There is no way of officially denoting the time or place when it happened; no sirens blared; no comet pierced the atmosphere; the earth’s axis didn’t tip. At least, as best anyone can recall, although apparently a few got a sign.
Sometime in the galaxy, at some place seen and heard by at least one other person, someone declared them self “an artist.” A term formerly bestowed on one after years, if not decades of work inviting critique of peers and public who made the call on creative integrity and durability. This no longer exists in tweet happy land. First time anyone warbles, strums, yells, plucks, bangs or broods–this seems especially important–they can classify themselves “an artist” and be accepted as such.
While this self-indulging blather revolves mainly in the music orbit, it is not limited. Actors and athletes are “artists” after one good showing in some estimation. Who can blame any of them for self-titled or self-imposed “artistry?” The 15-minutes-of-fame, the Nostradamus of pop culture Andy Warhol predicted long ago, plays out daily and immediately.
When even the president is taking “selfies” why shouldn’t everyone be entitled to be, well, entitled? More so considering the shelf life is always being reevaluated for expiration. For never has the blade of fame been sharper or cut swifter both ways.
At this writing, Mack Brown the national championship winning coach at Texas, is reportedly going to be out in Austin anytime. That national title is 8 seasons past, and the team finished with an 8-4 record this year, following seasons of 9-4 and 8-5. In Longhorn country, being so far removed from elite status feels like an eternity. Gene Chizik is the best example of these got-to-have-it-now times. In his second year at Auburn, he guided them to an unbeaten national championship, then after seasons of 8-5 and 3-9, he was fired. His replacement Gus Malzahn, in his first season, is the newest flavor of the moment guiding the Tigers back to the title game.
The big time of sports pays big money, draws bigger attention and the largest of expectations. Winning is defined by how much in these esteemed programs. A bowl game is ok depending, are we talking Shreveport or Miami? It better be the latter for the top drawer programs.
Even athletes who aren’t going out of the way to seek the spotlight are having it poured on them by fans and media, who have already added their own “artist” label, and expect to see that special-ness every time out. Kansas freshman Andrew Wiggins is perhaps the most ballyhooed high school basketball player since LeBron James, and whether this publicity-shy, personality-reserved teenager wanted it or not, he was the next LeBron. So there, just, as the shoe company has etched it in our culture, do it. Having been around him briefly at the Battle 4 Atlantis, he doesn’t carry himself with the bravado of having arrived. Yet his highlights usually include his turnovers and missed shots, along with his good plays. Ah, the knife of fame. If it bothers him, he can take solace in that, next year he will be a multi-millionaire, which should take the sting out of being scrutinized even more.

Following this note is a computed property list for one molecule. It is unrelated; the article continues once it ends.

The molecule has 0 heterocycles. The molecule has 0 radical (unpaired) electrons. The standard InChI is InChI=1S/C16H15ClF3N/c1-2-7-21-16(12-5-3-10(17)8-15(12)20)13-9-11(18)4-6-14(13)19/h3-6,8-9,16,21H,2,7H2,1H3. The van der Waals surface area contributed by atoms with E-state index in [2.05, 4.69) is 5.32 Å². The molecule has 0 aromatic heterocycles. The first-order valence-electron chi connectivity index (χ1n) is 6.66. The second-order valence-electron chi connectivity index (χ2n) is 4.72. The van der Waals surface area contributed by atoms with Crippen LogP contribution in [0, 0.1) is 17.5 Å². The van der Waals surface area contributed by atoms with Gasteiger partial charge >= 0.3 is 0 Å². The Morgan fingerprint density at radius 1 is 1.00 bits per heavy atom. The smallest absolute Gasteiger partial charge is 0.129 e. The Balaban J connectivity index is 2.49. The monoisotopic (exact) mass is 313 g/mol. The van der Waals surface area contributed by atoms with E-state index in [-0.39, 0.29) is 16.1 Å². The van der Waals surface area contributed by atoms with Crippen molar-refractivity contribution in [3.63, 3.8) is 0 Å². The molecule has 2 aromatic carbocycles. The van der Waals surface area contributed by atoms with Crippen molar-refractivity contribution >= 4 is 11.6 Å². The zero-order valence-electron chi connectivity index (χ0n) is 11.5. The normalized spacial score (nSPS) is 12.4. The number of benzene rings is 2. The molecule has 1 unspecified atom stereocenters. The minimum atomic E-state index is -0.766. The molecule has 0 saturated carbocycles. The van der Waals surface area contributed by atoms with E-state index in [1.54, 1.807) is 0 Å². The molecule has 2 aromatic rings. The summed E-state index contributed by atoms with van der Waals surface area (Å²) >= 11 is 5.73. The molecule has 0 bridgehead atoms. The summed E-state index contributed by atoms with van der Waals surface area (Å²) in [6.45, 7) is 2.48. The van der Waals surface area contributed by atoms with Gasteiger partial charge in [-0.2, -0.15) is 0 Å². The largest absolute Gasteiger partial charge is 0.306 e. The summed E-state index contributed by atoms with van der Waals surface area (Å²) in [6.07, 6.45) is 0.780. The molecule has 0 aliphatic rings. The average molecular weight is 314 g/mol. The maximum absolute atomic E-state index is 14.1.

In MMA the boisterous have been rewarded, getting a prominent position on a premiere card, but these are the few that have chosen themselves primarily as great fighters. The UFC made swooping cuts this year for the first time ever, sending out the message that has been an unspoken edict in every major sport always—Win. Suffer a string of losses, and you better start looking for regional deals.
There are a couple of fighters in 2013 that just might have the staying power of relevancy for a solid, maybe great career. Their talent combined with that certain attitude to sustain the blows in and out of the cage, make them rising stars in the old-fashion sense, not Instagram posers, but core abilities that paint a true picture of talent and potential.
Conor McGregor, 25 years old from Dublin, Ireland, launched an impressive career in Europe with eye-popping knockouts in 16, and then in an amazing 4 seconds. The Cage Warrior lightweight champ last year, who came to the States and has been an impressive 2-0 in the UFC. He brings a power punch to either featherweight or lightweight that rivals almost anyone in the divisions and a 14-2 mark overall with 12 of those wins by KO.
32 year old Holly Holm is poised to be the next big thing in the women’s world. She is a novelty in being the first male or female boxing champion, who then crossed over to MMA at the peak of her multi-championship ring career. Winning all four of her fights in 2013 has generated great interest and it should be interesting to see how long before the UFC signs her. Holm is training at Greg Jackson’s in her hometown of Albuquerque, New Mexico, another plus for one of the best strikers in the female game.
Neither McGregor or Holm has declared they have made it, which is another testament of letting their talent talk for them. It is both refreshing, and a gauge of their understanding of the fragile flooring of declaring artist standing in the cage too soon.
Art may still be in the eye or ear of the beholder, but seeing improving athletes simply making their statement, in what has become that rare commodity of performance, is still a thing of beauty for the majority of fans.
Got something you’re burning on? Tell the man himself on Kenny Rice’s Twitter or Facebook page. Watch Kenny along with Bas Rutten LIVE every Friday night on “Inside MMA”, and check out his book “Not Hit Yet”, an insider look at the MMA world.
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